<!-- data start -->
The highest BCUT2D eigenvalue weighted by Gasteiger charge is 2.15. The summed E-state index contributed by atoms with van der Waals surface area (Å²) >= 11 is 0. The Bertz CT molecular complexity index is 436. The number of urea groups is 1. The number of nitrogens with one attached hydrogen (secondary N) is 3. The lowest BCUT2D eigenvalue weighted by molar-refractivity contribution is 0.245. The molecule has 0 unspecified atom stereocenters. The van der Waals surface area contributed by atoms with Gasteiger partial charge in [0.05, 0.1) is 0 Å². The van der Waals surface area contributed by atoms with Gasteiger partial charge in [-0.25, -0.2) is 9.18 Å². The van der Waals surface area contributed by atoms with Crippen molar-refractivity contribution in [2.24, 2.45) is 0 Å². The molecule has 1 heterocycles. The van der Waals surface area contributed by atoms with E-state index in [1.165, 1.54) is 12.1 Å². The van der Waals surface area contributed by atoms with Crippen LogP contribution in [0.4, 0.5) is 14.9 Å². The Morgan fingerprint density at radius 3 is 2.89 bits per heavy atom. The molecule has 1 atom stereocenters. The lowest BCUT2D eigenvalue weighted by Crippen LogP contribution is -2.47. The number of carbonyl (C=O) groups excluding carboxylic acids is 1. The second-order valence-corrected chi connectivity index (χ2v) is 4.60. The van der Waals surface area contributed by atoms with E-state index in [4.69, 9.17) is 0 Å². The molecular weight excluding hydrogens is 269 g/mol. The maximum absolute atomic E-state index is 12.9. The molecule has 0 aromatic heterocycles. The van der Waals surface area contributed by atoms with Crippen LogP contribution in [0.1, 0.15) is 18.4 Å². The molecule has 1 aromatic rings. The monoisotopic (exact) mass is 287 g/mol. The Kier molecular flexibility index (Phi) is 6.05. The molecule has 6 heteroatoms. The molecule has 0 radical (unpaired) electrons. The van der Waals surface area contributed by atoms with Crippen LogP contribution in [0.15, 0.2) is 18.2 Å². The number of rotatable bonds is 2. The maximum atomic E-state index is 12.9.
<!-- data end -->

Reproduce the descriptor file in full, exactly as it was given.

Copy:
The highest BCUT2D eigenvalue weighted by Gasteiger charge is 2.15. The summed E-state index contributed by atoms with van der Waals surface area (Å²) >= 11 is 0. The Bertz CT molecular complexity index is 436. The number of urea groups is 1. The number of nitrogens with one attached hydrogen (secondary N) is 3. The lowest BCUT2D eigenvalue weighted by molar-refractivity contribution is 0.245. The molecule has 0 unspecified atom stereocenters. The van der Waals surface area contributed by atoms with Gasteiger partial charge in [0.05, 0.1) is 0 Å². The van der Waals surface area contributed by atoms with Gasteiger partial charge in [-0.25, -0.2) is 9.18 Å². The van der Waals surface area contributed by atoms with Crippen molar-refractivity contribution in [2.24, 2.45) is 0 Å². The molecule has 1 heterocycles. The van der Waals surface area contributed by atoms with E-state index in [1.165, 1.54) is 12.1 Å². The van der Waals surface area contributed by atoms with Crippen LogP contribution in [0.4, 0.5) is 14.9 Å². The Morgan fingerprint density at radius 3 is 2.89 bits per heavy atom. The molecule has 1 atom stereocenters. The lowest BCUT2D eigenvalue weighted by Crippen LogP contribution is -2.47. The number of carbonyl (C=O) groups excluding carboxylic acids is 1. The second-order valence-corrected chi connectivity index (χ2v) is 4.60. The van der Waals surface area contributed by atoms with E-state index in [4.69, 9.17) is 0 Å². The molecular weight excluding hydrogens is 269 g/mol. The maximum absolute atomic E-state index is 12.9. The molecule has 0 aromatic heterocycles. The van der Waals surface area contributed by atoms with Crippen LogP contribution in [0.1, 0.15) is 18.4 Å². The molecule has 1 aromatic rings. The monoisotopic (exact) mass is 287 g/mol. The Kier molecular flexibility index (Phi) is 6.05. The molecule has 6 heteroatoms. The molecule has 0 radical (unpaired) electrons. The van der Waals surface area contributed by atoms with Crippen LogP contribution in [0.15, 0.2) is 18.2 Å². The number of rotatable bonds is 2. The maximum atomic E-state index is 12.9.